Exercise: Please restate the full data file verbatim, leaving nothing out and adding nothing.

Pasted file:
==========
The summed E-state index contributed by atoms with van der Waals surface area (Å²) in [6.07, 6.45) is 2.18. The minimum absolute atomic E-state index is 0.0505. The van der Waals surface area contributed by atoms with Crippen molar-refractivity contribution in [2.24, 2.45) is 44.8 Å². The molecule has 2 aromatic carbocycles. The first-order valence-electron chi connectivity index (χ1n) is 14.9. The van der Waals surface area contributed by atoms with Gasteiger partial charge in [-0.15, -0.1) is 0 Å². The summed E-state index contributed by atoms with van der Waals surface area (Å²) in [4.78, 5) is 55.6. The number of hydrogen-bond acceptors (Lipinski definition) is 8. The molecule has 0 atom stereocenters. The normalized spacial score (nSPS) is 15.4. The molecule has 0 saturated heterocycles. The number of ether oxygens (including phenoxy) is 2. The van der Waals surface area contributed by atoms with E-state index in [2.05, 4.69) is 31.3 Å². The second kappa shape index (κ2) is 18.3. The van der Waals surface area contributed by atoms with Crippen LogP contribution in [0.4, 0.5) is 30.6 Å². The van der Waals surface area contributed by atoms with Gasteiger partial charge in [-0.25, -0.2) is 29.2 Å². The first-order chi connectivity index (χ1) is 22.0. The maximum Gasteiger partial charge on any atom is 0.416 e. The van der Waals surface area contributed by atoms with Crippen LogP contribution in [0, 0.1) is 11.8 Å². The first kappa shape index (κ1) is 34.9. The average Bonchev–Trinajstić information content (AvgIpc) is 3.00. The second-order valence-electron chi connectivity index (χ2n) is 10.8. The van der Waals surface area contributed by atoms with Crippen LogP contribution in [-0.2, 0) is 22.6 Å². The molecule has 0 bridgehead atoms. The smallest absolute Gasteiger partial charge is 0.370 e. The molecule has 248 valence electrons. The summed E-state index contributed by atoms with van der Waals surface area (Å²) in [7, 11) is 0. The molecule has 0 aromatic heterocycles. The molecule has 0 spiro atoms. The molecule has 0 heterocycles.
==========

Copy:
The summed E-state index contributed by atoms with van der Waals surface area (Å²) in [6.07, 6.45) is 2.18. The minimum absolute atomic E-state index is 0.0505. The van der Waals surface area contributed by atoms with Crippen molar-refractivity contribution in [2.24, 2.45) is 44.8 Å². The molecule has 2 aromatic carbocycles. The first-order valence-electron chi connectivity index (χ1n) is 14.9. The van der Waals surface area contributed by atoms with Gasteiger partial charge in [-0.15, -0.1) is 0 Å². The summed E-state index contributed by atoms with van der Waals surface area (Å²) in [4.78, 5) is 55.6. The number of hydrogen-bond acceptors (Lipinski definition) is 8. The molecule has 0 atom stereocenters. The normalized spacial score (nSPS) is 15.4. The molecule has 0 saturated heterocycles. The number of ether oxygens (including phenoxy) is 2. The van der Waals surface area contributed by atoms with E-state index in [2.05, 4.69) is 31.3 Å². The second kappa shape index (κ2) is 18.3. The van der Waals surface area contributed by atoms with Crippen LogP contribution in [0.4, 0.5) is 30.6 Å². The van der Waals surface area contributed by atoms with Gasteiger partial charge in [-0.25, -0.2) is 29.2 Å². The first-order chi connectivity index (χ1) is 22.0. The maximum Gasteiger partial charge on any atom is 0.416 e. The van der Waals surface area contributed by atoms with Crippen LogP contribution in [0, 0.1) is 11.8 Å². The first kappa shape index (κ1) is 34.9. The average Bonchev–Trinajstić information content (AvgIpc) is 3.00. The second-order valence-electron chi connectivity index (χ2n) is 10.8. The van der Waals surface area contributed by atoms with Crippen LogP contribution in [-0.2, 0) is 22.6 Å². The molecule has 0 bridgehead atoms. The smallest absolute Gasteiger partial charge is 0.370 e. The molecule has 248 valence electrons. The summed E-state index contributed by atoms with van der Waals surface area (Å²) in [7, 11) is 0. The molecule has 0 aromatic heterocycles. The molecule has 0 spiro atoms. The molecule has 0 heterocycles.